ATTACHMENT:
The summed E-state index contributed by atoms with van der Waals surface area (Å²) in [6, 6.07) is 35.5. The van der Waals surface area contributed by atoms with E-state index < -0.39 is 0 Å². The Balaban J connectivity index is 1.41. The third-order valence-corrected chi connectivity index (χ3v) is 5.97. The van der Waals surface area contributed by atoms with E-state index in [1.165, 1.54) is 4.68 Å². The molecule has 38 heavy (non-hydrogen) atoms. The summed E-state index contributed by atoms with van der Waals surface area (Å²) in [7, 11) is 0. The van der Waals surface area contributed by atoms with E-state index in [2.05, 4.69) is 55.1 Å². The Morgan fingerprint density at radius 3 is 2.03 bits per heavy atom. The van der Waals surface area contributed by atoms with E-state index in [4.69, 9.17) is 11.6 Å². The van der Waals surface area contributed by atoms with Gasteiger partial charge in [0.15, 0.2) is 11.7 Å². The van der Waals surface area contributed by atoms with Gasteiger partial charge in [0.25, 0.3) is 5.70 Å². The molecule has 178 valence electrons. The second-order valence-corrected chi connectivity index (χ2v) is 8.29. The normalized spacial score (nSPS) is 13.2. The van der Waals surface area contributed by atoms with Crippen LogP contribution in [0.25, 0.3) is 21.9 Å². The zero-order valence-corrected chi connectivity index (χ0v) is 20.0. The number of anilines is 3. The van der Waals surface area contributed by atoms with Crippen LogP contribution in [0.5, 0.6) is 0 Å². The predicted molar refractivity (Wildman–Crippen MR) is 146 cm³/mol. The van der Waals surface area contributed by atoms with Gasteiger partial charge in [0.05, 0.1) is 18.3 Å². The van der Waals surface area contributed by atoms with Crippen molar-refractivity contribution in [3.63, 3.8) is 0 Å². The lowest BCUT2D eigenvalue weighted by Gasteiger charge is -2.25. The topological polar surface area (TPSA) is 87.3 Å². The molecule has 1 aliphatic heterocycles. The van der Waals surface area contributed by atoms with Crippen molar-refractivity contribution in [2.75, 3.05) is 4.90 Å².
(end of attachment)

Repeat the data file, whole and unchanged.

The summed E-state index contributed by atoms with van der Waals surface area (Å²) in [6, 6.07) is 35.5. The van der Waals surface area contributed by atoms with E-state index < -0.39 is 0 Å². The Balaban J connectivity index is 1.41. The third-order valence-corrected chi connectivity index (χ3v) is 5.97. The van der Waals surface area contributed by atoms with E-state index in [1.165, 1.54) is 4.68 Å². The molecule has 38 heavy (non-hydrogen) atoms. The summed E-state index contributed by atoms with van der Waals surface area (Å²) in [7, 11) is 0. The van der Waals surface area contributed by atoms with E-state index in [2.05, 4.69) is 55.1 Å². The Morgan fingerprint density at radius 3 is 2.03 bits per heavy atom. The van der Waals surface area contributed by atoms with E-state index in [4.69, 9.17) is 11.6 Å². The van der Waals surface area contributed by atoms with Gasteiger partial charge in [0.15, 0.2) is 11.7 Å². The van der Waals surface area contributed by atoms with Gasteiger partial charge in [0.25, 0.3) is 5.70 Å². The molecule has 178 valence electrons. The second-order valence-corrected chi connectivity index (χ2v) is 8.29. The normalized spacial score (nSPS) is 13.2. The van der Waals surface area contributed by atoms with Crippen LogP contribution in [0.25, 0.3) is 21.9 Å². The zero-order valence-corrected chi connectivity index (χ0v) is 20.0. The number of anilines is 3. The van der Waals surface area contributed by atoms with Crippen LogP contribution in [0.5, 0.6) is 0 Å². The predicted molar refractivity (Wildman–Crippen MR) is 146 cm³/mol. The van der Waals surface area contributed by atoms with Gasteiger partial charge in [0.05, 0.1) is 18.3 Å². The van der Waals surface area contributed by atoms with Crippen molar-refractivity contribution in [3.63, 3.8) is 0 Å². The lowest BCUT2D eigenvalue weighted by Gasteiger charge is -2.25. The topological polar surface area (TPSA) is 87.3 Å². The molecule has 1 aliphatic heterocycles. The van der Waals surface area contributed by atoms with Crippen molar-refractivity contribution in [2.75, 3.05) is 4.90 Å².